State regulators have endangered Georgia’s drinking water and rivers by failing to re-examine outdated permits at five of Georgia Power’s coal-fired power plant, environmental groups said in a lawsuit filed Thursday.
The original wastewater permits at some of the plants expired more than a decade ago and haven’t been updated to comply with tougher federal water pollution limits that went into effect a year ago, the Sierra Club and other groups said.
Their lawsuit against the Georgia Environmental Protection Division was filed in Fulton County Superior Court.
A spokesman for Georgia EPD said the agency hadn’t seen the lawsuit and declined to comment.
A Georgia Power spokesman called the environmental groups’ complaint “completely false.”
“All of our plants are operating with active, valid wastewater permits, in full compliance with state regulations,” said Georgia Power spokesman John Kraft. “We actively work with Georgia EPD to renew and update (wastewater) permits for our plants as required.”
In earlier statements, Georgia Power and the environmental regulator said the permits had been “administratively extended” and are still in force. When the groups complained last year that the permits are out-dated, a Georgia EPD spokesman said the agency was working on reviewing the permits, but that the process would take a “couple of years.”
The environmental groups said some of the permits haven’t been updated in more than 12 years, allowing the company to discharge waste water with excessive levels of mercury, arsenic and other toxic metals into rivers and other waterways.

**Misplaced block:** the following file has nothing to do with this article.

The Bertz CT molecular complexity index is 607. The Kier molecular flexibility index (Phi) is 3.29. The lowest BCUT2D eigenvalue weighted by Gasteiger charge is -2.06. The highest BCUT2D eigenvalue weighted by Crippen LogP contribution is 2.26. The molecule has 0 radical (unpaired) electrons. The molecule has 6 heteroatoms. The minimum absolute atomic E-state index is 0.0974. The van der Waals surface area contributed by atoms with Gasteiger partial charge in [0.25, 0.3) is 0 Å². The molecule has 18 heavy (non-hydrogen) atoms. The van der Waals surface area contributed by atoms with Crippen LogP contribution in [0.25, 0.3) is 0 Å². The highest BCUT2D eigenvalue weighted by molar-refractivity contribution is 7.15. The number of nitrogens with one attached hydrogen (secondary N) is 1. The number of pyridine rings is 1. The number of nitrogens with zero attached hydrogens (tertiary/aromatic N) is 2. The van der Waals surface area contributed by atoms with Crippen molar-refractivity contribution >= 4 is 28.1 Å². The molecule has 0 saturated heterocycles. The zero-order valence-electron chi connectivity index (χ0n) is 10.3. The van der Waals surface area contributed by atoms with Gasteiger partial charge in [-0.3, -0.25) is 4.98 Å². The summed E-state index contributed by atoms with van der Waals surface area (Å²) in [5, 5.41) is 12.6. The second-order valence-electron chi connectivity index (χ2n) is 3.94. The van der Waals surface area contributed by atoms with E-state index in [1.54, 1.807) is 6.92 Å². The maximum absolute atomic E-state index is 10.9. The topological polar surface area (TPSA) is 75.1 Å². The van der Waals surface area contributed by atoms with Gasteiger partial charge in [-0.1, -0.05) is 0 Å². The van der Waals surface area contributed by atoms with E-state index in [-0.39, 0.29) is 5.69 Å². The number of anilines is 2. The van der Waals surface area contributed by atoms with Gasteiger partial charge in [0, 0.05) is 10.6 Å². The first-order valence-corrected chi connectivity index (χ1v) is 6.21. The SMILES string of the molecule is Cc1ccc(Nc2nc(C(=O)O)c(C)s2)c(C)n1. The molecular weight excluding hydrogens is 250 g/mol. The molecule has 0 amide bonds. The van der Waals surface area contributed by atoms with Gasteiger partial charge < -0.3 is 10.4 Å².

“Coal plants dump toxic heavy metals like arsenic, lead, selenium, boron, cadmium, and mercury into our waterways—polluting our drinking water, fishing areas, and local rivers and streams,” said Jonathan Levenshus, with the Sierra Club’s Beyond Coal campaign in Georgia. “EPD must be held accountable for dragging its feet and for refusing to protect the health of our communities.”
The groups said the permits for all of the state’s coal-fired plants are 4 to 12 years past original expiration dates. The permits are typically supposed to go through regulatory review and renewal every five years.
The permits typically regulate waste water coming from systems that transport coal ash to storage ponds, and contaminated water from so-called “scrubbers” that remove sulfur and toxins from smokestacks.
The environmental groups asked for the state agency to begin reviewing the wastewater permits at Georgia Power’s Bowen, Hammond, McIntosh, Wansley and Scherer plants.
The other environmental groups that joined in the lawsuit were the Altamaha Riverkeeper, the Coosa River Basin Initiative, and the Savannah Riverkeeper.
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